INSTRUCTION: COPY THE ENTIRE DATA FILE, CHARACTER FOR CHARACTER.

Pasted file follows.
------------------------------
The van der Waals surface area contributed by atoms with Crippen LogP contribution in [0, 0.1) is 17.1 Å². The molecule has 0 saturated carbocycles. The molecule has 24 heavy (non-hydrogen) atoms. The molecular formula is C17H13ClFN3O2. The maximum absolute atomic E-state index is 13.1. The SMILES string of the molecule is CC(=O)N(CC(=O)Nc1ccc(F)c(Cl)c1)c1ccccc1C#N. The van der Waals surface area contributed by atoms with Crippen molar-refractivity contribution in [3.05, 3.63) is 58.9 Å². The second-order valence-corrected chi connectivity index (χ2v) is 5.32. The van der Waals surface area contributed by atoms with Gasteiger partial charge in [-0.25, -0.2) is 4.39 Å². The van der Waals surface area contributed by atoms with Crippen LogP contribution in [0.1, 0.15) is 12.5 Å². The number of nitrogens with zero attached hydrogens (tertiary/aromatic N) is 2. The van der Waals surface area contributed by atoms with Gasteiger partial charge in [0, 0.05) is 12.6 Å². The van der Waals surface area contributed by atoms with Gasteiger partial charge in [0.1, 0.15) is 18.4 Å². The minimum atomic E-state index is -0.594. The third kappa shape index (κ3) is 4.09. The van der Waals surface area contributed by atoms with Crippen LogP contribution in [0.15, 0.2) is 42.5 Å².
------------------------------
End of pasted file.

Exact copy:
The van der Waals surface area contributed by atoms with Crippen LogP contribution in [0, 0.1) is 17.1 Å². The molecule has 0 saturated carbocycles. The molecule has 24 heavy (non-hydrogen) atoms. The molecular formula is C17H13ClFN3O2. The maximum absolute atomic E-state index is 13.1. The SMILES string of the molecule is CC(=O)N(CC(=O)Nc1ccc(F)c(Cl)c1)c1ccccc1C#N. The van der Waals surface area contributed by atoms with Crippen molar-refractivity contribution in [3.05, 3.63) is 58.9 Å². The second-order valence-corrected chi connectivity index (χ2v) is 5.32. The van der Waals surface area contributed by atoms with Gasteiger partial charge in [-0.25, -0.2) is 4.39 Å². The van der Waals surface area contributed by atoms with Crippen LogP contribution in [0.1, 0.15) is 12.5 Å². The number of nitrogens with zero attached hydrogens (tertiary/aromatic N) is 2. The van der Waals surface area contributed by atoms with Gasteiger partial charge in [0, 0.05) is 12.6 Å². The van der Waals surface area contributed by atoms with Gasteiger partial charge in [0.1, 0.15) is 18.4 Å². The minimum atomic E-state index is -0.594. The third kappa shape index (κ3) is 4.09. The van der Waals surface area contributed by atoms with Crippen LogP contribution in [0.15, 0.2) is 42.5 Å².